We’ve done a lot of training on social prescribing to help patients with their social needs, so hopefully that will improve their health – it should have the knock-on effect that they don’t need to come and see the GPs as much, so we want to start developing that. We also want to link in with the Five Year Forward View – utilise practice pharmacists, possibly the practice physician associates as well.
You seem to have quite a holistic approach to the way that you want to deal with patients and respond to their needs?
I went on a site visit to Bromley by Bow Health Centre in London, and saw first-hand how social prescribing in general practice can really change and empower patients. That’s what we want to try to do here, look at the holistic approach – we could tread water for ever and a day trying to just meet patients’ health needs, but if we don’t tackle some of their social problems and issues, we’re never going to be able to solve their health and clinical needs.
We’ve got a Wellbeing Co-ordinator in the practice who’s been here for just over 12 months, and what we can do is refer patients directly to her and she can give them one-to-one support, look at their social and welfare needs and refer them on to other services.
These last few years have seen a lot of changes in primary care, and a lot of focus on general practice. What’s been your biggest challenge so far?
I think, for me, because I’ve only been in general practice for the last two years, I suppose I’ve been shadowed by some of the previous change. Since I’ve come in, some of the bigger changes have already happened and I’ve just implemented them. There are constant changes in legislation, even recruitment of salaried GPs – we’ve always been really lucky here that every time we’ve recruited we’ve always had some good candidates, and we’ve got a really good stable workforce.
I know that is certainly an issue in this locality (West Cheshire) that recruitment of salaried GPs has started to become an issue – we’re also a training practice, so we want to make sure that the next generation of GPs are available. I think that is one of the key areas I’ve had to deal with is getting up to speed with the new sector that I’ve come into, but also the smaller changes within the contracts.
What would you say are your top priorities or “Must Do’s” for practices?
I think networking is extremely important, and possibly underestimated at times. I certainly spend a lot of time networking with the LMC and the CCG – I want to know about new initiatives that are coming out, any new services that are on offer, because if I know about them I know whether I want to push for us to either pilot them or be involved with them. Even just networking with other Practice Managers – that was really invaluable for me when I first came into general practice, so I would say networking is really key to finding out what’s happened, what’s likely to happen and any changes on the horizon.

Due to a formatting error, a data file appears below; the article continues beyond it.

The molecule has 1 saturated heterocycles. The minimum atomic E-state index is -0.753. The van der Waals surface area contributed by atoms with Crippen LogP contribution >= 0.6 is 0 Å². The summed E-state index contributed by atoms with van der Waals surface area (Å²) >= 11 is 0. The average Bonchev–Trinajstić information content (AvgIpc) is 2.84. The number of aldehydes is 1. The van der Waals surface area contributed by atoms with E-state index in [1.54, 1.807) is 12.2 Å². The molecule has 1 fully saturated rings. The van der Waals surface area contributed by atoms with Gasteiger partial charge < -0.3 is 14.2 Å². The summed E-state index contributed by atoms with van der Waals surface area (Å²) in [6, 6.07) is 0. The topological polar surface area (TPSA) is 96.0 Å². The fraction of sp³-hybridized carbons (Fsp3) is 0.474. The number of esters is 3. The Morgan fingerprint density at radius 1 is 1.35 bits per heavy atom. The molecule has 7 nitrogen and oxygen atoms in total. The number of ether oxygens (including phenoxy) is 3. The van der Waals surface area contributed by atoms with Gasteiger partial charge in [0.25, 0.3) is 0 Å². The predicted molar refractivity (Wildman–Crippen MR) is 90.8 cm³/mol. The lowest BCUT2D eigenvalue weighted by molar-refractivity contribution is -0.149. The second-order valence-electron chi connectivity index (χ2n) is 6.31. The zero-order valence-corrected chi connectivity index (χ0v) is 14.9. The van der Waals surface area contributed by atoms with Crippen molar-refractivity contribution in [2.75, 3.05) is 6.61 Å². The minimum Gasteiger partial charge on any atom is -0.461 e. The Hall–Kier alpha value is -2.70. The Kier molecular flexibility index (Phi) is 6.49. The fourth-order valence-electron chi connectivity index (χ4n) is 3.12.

You’ve obviously got a very successful, very busy and very popular practice here, and it’s a credit to you and the team for all the recognition you’ve achieved - what keeps you motivated? More importantly, how do you keep the team motivated as well?
One of the key things is the fact that it is a ‘whole team’ approach – any recognition that we get we make sure we share that as a team. For myself, I suppose I like a challenge, the fast-paced environment… I don’t like things to stand still.
The fact that we can provide high quality patient-centred care to our population is really important to the whole team as well as me, and I suppose that’s one of the most motivating factors for me – getting the satisfaction back from the patients that the service delivering is meeting their needs, they are happy with the service and are supportive of any new initiatives or change that we are looking at introducing.
For the full transcript of the second half of the interview, you can download it as a Word document here. If you missed the first part of our interview with Tim you can find it here, where we discuss strategies in patient care and his unique approach to building a strong team.